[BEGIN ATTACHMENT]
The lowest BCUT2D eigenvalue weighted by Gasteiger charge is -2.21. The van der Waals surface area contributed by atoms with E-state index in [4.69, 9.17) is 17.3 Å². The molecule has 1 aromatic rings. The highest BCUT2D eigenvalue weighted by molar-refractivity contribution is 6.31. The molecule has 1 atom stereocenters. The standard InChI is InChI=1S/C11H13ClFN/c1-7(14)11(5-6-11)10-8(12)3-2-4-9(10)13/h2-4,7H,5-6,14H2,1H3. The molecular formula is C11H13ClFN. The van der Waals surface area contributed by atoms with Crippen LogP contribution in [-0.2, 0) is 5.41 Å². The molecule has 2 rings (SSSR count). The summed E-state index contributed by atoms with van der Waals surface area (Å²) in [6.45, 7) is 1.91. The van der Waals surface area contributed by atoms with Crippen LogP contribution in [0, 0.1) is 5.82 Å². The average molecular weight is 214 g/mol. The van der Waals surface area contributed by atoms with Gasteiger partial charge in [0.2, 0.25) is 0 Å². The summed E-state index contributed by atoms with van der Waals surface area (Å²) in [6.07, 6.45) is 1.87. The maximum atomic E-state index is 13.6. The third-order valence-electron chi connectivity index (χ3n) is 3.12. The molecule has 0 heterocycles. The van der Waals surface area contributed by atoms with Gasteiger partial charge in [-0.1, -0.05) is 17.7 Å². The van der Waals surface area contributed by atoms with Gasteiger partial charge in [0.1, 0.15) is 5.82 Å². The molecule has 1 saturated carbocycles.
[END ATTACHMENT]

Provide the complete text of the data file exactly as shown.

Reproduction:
The lowest BCUT2D eigenvalue weighted by Gasteiger charge is -2.21. The van der Waals surface area contributed by atoms with E-state index in [4.69, 9.17) is 17.3 Å². The molecule has 1 aromatic rings. The highest BCUT2D eigenvalue weighted by molar-refractivity contribution is 6.31. The molecule has 1 atom stereocenters. The standard InChI is InChI=1S/C11H13ClFN/c1-7(14)11(5-6-11)10-8(12)3-2-4-9(10)13/h2-4,7H,5-6,14H2,1H3. The molecular formula is C11H13ClFN. The van der Waals surface area contributed by atoms with Crippen LogP contribution in [-0.2, 0) is 5.41 Å². The molecule has 2 rings (SSSR count). The summed E-state index contributed by atoms with van der Waals surface area (Å²) in [6.45, 7) is 1.91. The van der Waals surface area contributed by atoms with Crippen LogP contribution in [0, 0.1) is 5.82 Å². The average molecular weight is 214 g/mol. The van der Waals surface area contributed by atoms with Gasteiger partial charge in [0.2, 0.25) is 0 Å². The summed E-state index contributed by atoms with van der Waals surface area (Å²) in [6.07, 6.45) is 1.87. The maximum atomic E-state index is 13.6. The third-order valence-electron chi connectivity index (χ3n) is 3.12. The molecule has 0 heterocycles. The van der Waals surface area contributed by atoms with Gasteiger partial charge in [-0.1, -0.05) is 17.7 Å². The van der Waals surface area contributed by atoms with Gasteiger partial charge in [0.1, 0.15) is 5.82 Å². The molecule has 1 saturated carbocycles.